You might want to try this experiment. On selected days around the
year, near Christmas and not, weekdays and weekends, categorize your
U.S. Mail. In one category is “useful”–that includes bills,
Christmas cards, etc. If you are a coupon clipper, it includes coupon
magazines and such, otherwise not. This category includes the mail
you want to be delivered. The second category is “Junk”, where
advertisements and such you have no interest in goes. This category
is “parasite mail”, the stuff you get because you get mail, not
because you want it delivered to you. The third category is parcel
post: packages, but only from the post office, not from UPS or FedEx
Now, take two measurements: count the items in each category, and
weigh the bulk of items in the category. Keep stats and find the
average daily count/weight. Specifically, on a day (for most people,
on most days) you don’t receive a package, you count it as “zero” in
It is my guess that most people will find that, by count, junk is
in first place, followed by useful mail, followed by packages. By
weight, many will now have packages in first, junk in second, and
useful in third, but some may have junk first still, packages second,
and useful third.
Now, it’s too late to do the same experiment in the past, but think
back–how do you think the statistics would run, say, 10 years ago? 30
What we see is a trend, caused largely by the Internet. More and
more bills are received and paid online, more and more magazines are
read online, and of course, hardly anybody sends letters anymore with
e-mail being so much faster and easier. The main uses of the post
office is tending toward delivering packages and delivering junk.
One could argue already that, nobody wants junk and packages can be
delivered by UPS, etc., so get rid of the post office. It’s possible
that is the best solution, and whether it is or not, it might be the
one that happens, unless…
The other possibility is that the post office reinvents itself, and
I mean radically. First, get rid of junk mail delivery–nobody but
the post office and the junk senders want it anyway. Then, become a
package-only delivery service. Yes, if a paper letter must be sent,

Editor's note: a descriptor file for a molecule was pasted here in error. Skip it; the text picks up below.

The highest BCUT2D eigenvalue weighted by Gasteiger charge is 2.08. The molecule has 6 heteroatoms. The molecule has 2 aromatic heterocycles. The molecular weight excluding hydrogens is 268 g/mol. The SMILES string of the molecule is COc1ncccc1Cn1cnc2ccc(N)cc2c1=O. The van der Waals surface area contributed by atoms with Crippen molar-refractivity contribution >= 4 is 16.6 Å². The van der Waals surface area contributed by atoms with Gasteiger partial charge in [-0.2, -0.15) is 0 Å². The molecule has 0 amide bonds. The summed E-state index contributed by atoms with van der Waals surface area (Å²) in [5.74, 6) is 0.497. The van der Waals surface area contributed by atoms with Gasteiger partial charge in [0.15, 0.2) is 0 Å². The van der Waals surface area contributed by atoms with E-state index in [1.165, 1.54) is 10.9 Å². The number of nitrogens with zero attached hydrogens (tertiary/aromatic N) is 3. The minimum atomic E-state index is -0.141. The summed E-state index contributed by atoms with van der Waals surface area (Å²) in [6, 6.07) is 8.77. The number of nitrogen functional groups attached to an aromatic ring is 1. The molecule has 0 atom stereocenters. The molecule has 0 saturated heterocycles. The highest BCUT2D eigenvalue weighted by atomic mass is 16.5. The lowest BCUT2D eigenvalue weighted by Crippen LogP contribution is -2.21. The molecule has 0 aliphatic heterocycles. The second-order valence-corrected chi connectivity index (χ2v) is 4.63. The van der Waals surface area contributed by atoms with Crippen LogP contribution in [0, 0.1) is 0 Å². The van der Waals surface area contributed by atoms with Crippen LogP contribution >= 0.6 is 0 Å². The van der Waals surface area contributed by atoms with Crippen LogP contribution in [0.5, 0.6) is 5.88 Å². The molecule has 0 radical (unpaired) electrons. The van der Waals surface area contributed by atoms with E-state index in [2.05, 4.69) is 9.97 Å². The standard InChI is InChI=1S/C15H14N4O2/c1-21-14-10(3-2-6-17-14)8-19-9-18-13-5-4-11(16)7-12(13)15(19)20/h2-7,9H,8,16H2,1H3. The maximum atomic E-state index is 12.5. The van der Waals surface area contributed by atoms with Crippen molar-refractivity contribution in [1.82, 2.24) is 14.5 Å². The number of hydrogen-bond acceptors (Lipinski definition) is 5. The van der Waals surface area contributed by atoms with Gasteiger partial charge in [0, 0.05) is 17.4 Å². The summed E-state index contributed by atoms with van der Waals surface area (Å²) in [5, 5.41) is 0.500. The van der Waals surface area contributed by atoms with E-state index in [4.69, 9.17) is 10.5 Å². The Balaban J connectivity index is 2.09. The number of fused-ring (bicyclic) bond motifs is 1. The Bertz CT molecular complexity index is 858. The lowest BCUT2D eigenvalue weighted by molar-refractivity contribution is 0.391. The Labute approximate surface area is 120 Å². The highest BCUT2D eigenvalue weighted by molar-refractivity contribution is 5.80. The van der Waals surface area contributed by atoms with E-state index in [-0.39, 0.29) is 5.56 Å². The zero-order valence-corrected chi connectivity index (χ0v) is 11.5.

one will either send it as a package or find an electronic
alternative–that requires changes in society, but not huge ones.
Now, here is the big change for the post office–planes, trains,
and automobiles are great for intercity mail transport, but at least
within the more densely populated zip codes, there are more efficient
methods. Heinlein wrote about pneumatic tubes for delivering both
letters and packages arond the city in minutes. Even more efficient
and more scalable would be something like miniture mag-lev trains.
You have tubes big enough for say, 90% of the packages currently
shipped today (the rest can go on a truck) connecting every house to
satellite distribution centers, which are themselves connected in,
say, a ring. Every house with a tube connection (and every house will
get one, just like with electric, water, sewer, telephone, internet,
TV, gas, and in some cities, steam, hot water, or whatever else) will
have a numeric address (an IP address even?). If you want to send
someone a package, you need their IP address. The container has a
chip and keypad so you can punch in the address right on the
container. You hit “send” and away it goes, and your account is
Now, suppose a package is on the way. You get a notice
electronically–you can accept or reject the package–and of course,
the notice shows where the package comes from (and when you order
something online, of course, they tell you where it will come from!
They’d better…). The sender of course can add a personal message to
the notice like “Here is the widget you ordered etc. etc.”. Packages
are automatically rejected if you take, say, more than a week to
accept, so that storage of packages in the system doesn’t overflow.
Like corporate “shotgun” envelopes, the containers are reused–just
put it back in the system unless you want to use it immediately to get
your small deposit back. The system should have a way of cycling
empty containers through cleaning procedures from time to time, and
the system itself have an automatic tube disinfecting system, so this
doesn’t become a disease vector.
The containers can come in Faraday-shielded varieties if you need
to send something sensitive to magnetic fields.
If the USPS starts now, they can get a trial run of the system in
some dense but not too big in area city, say Manhattan. From that, it
would spread to other cities as problems are worked out. This would
prevent the inevitable demise of the USPS while providing a service
that would continue to be useful for decades.